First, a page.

Gone was the thin pretence, expressed by Adebolajo in Woolwich, that these extremists were seeking retribution for Western foreign policy. As a horrifying campaign of random, indiscriminate attacks on innocent people, including children, began to unfurl, it became all the more clear that this mayhem was fuelled by apocalypticism, hatred and misanthropy – not the geopolitical grievances jihadists like to pay lip service to.

What’s more, Woolwich reflected the potency of Islamic identity politics in our multicultural age – and its power to turn disaffected Muslims against their fellow citizens.

‘We will never stop fighting until you leave us alone’, said Adebolajo, in his infamous, blood-soaked rant. ‘So what if we want to live by Sharia in Muslim lands? Why does that mean you must follow us and chase us and call us extremists and kill us?’

Adebolajo is British. He was born in London to Nigerian parents. He was raised Christian before converting to Islam at university. (Adebowale’s background is almost identical.) And yet when he spoke of ‘us’ and ‘our’, he meant not his place of birth nor his fellow countrymen nor even the nation of his parents’ birth. He meant people he had never met – and lands he had never set foot upon.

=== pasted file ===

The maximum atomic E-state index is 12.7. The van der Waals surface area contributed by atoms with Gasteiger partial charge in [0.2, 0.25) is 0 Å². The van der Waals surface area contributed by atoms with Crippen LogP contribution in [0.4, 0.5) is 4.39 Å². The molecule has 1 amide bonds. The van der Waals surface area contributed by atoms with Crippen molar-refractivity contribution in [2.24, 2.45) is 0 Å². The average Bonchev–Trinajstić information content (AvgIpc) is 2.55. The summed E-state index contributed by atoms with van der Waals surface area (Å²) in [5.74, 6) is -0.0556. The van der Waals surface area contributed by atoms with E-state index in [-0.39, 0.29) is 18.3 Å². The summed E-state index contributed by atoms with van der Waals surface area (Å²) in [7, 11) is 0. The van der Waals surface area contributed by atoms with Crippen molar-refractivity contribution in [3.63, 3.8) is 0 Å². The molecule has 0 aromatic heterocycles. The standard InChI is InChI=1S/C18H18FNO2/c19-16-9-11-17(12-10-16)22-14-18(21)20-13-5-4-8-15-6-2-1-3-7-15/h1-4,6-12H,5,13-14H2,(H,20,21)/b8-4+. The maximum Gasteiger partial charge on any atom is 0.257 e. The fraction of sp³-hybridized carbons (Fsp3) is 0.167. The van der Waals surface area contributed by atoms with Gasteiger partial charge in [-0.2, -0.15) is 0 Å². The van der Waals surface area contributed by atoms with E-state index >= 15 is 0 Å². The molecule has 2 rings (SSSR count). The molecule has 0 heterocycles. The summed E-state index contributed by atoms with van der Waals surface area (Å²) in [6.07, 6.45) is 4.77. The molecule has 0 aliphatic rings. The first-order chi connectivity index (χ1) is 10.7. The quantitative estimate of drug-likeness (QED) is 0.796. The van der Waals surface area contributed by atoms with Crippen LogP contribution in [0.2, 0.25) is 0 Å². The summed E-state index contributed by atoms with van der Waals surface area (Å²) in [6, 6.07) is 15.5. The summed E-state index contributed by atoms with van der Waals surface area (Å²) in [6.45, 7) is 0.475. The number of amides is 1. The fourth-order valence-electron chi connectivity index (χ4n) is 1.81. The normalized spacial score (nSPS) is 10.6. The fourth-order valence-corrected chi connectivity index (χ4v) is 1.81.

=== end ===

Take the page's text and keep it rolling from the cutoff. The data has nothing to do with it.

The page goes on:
Contemporary Britain’s sacralisation of religious and cultural identities – at the expense of what we all, as citizens, share – has provided fertile ground for the Islamist politics of grievance to take hold, even among those whose background is not in the least bit Islamic.

Finally, we need to talk about the Woolwich bystanders – the shocking fact that a group of 60 or so people gathered at a distance, voyeuristically watching and filming Rigby’s body, without intervening or even just running away. ‘They just wanted to watch and record the unhappiness of others’, said Ingrid Loyau-Kennett, one of only a couple of people who did step up. (The impossibly courageous Loyau-Kennett kept the killers talking until the police came.)

As Brendan O’Neill wrote on spiked in the wake of the attack, the phenomenon of the Woolwich bystanders spoke to something chilling: a culture of detachment and atomisation so intense that even a barbaric murder had become ‘just another thing to look at, to photograph, to put on a website next to a message saying “I was there”’.

A decade on from the murder of Lee Rigby, it’s time we were all that little bit braver. We need to root out the scourge of Islamist terrorism. We need to root out the identity politics that feeds this barbarism. And we need to root out the culture of voyeurism that turned a bloody terror attack into just another viral moment.

Tom Slater is editor of spiked. Follow him on Twitter: @Tom_Slater_

Picture by: Getty.

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Topics Identity Politics UK